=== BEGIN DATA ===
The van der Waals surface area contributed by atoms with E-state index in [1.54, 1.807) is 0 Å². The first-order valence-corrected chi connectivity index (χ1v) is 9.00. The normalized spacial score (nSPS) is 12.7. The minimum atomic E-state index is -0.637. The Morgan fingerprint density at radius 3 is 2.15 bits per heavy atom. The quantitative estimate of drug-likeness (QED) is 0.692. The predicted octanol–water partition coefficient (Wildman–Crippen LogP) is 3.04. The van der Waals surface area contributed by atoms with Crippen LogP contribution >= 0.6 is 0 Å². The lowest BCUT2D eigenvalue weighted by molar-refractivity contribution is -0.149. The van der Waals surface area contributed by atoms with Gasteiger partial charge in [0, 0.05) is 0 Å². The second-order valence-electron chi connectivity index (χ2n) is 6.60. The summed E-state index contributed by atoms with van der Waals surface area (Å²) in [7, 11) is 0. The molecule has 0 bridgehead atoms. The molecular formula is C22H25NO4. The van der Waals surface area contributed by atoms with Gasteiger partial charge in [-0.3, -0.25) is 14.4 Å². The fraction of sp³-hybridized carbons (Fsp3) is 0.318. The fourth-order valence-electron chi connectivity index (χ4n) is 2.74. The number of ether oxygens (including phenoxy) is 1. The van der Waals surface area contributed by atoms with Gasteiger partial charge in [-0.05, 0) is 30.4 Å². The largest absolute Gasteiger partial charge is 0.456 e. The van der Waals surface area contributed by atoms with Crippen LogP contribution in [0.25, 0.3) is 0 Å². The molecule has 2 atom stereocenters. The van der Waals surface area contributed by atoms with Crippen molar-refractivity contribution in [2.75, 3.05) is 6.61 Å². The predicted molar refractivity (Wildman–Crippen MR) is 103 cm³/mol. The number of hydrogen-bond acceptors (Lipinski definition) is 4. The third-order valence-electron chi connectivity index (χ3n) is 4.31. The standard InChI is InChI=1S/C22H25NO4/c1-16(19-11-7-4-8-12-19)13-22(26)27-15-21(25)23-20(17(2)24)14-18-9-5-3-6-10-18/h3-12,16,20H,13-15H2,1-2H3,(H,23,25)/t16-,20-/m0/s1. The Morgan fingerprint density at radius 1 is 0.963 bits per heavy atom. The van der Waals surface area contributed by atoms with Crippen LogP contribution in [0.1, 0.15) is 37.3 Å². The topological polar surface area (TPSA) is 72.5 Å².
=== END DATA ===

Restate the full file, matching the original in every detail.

The van der Waals surface area contributed by atoms with E-state index in [1.54, 1.807) is 0 Å². The first-order valence-corrected chi connectivity index (χ1v) is 9.00. The normalized spacial score (nSPS) is 12.7. The minimum atomic E-state index is -0.637. The Morgan fingerprint density at radius 3 is 2.15 bits per heavy atom. The quantitative estimate of drug-likeness (QED) is 0.692. The predicted octanol–water partition coefficient (Wildman–Crippen LogP) is 3.04. The van der Waals surface area contributed by atoms with Crippen LogP contribution >= 0.6 is 0 Å². The lowest BCUT2D eigenvalue weighted by molar-refractivity contribution is -0.149. The van der Waals surface area contributed by atoms with Gasteiger partial charge in [0, 0.05) is 0 Å². The second-order valence-electron chi connectivity index (χ2n) is 6.60. The summed E-state index contributed by atoms with van der Waals surface area (Å²) in [7, 11) is 0. The molecule has 0 bridgehead atoms. The molecular formula is C22H25NO4. The van der Waals surface area contributed by atoms with Gasteiger partial charge in [-0.3, -0.25) is 14.4 Å². The fraction of sp³-hybridized carbons (Fsp3) is 0.318. The fourth-order valence-electron chi connectivity index (χ4n) is 2.74. The number of ether oxygens (including phenoxy) is 1. The van der Waals surface area contributed by atoms with Gasteiger partial charge in [-0.05, 0) is 30.4 Å². The largest absolute Gasteiger partial charge is 0.456 e. The van der Waals surface area contributed by atoms with Crippen LogP contribution in [0.25, 0.3) is 0 Å². The molecule has 2 atom stereocenters. The van der Waals surface area contributed by atoms with Crippen molar-refractivity contribution in [2.75, 3.05) is 6.61 Å². The predicted molar refractivity (Wildman–Crippen MR) is 103 cm³/mol. The number of hydrogen-bond acceptors (Lipinski definition) is 4. The third-order valence-electron chi connectivity index (χ3n) is 4.31. The standard InChI is InChI=1S/C22H25NO4/c1-16(19-11-7-4-8-12-19)13-22(26)27-15-21(25)23-20(17(2)24)14-18-9-5-3-6-10-18/h3-12,16,20H,13-15H2,1-2H3,(H,23,25)/t16-,20-/m0/s1. The Morgan fingerprint density at radius 1 is 0.963 bits per heavy atom. The van der Waals surface area contributed by atoms with Crippen LogP contribution in [0.1, 0.15) is 37.3 Å². The topological polar surface area (TPSA) is 72.5 Å².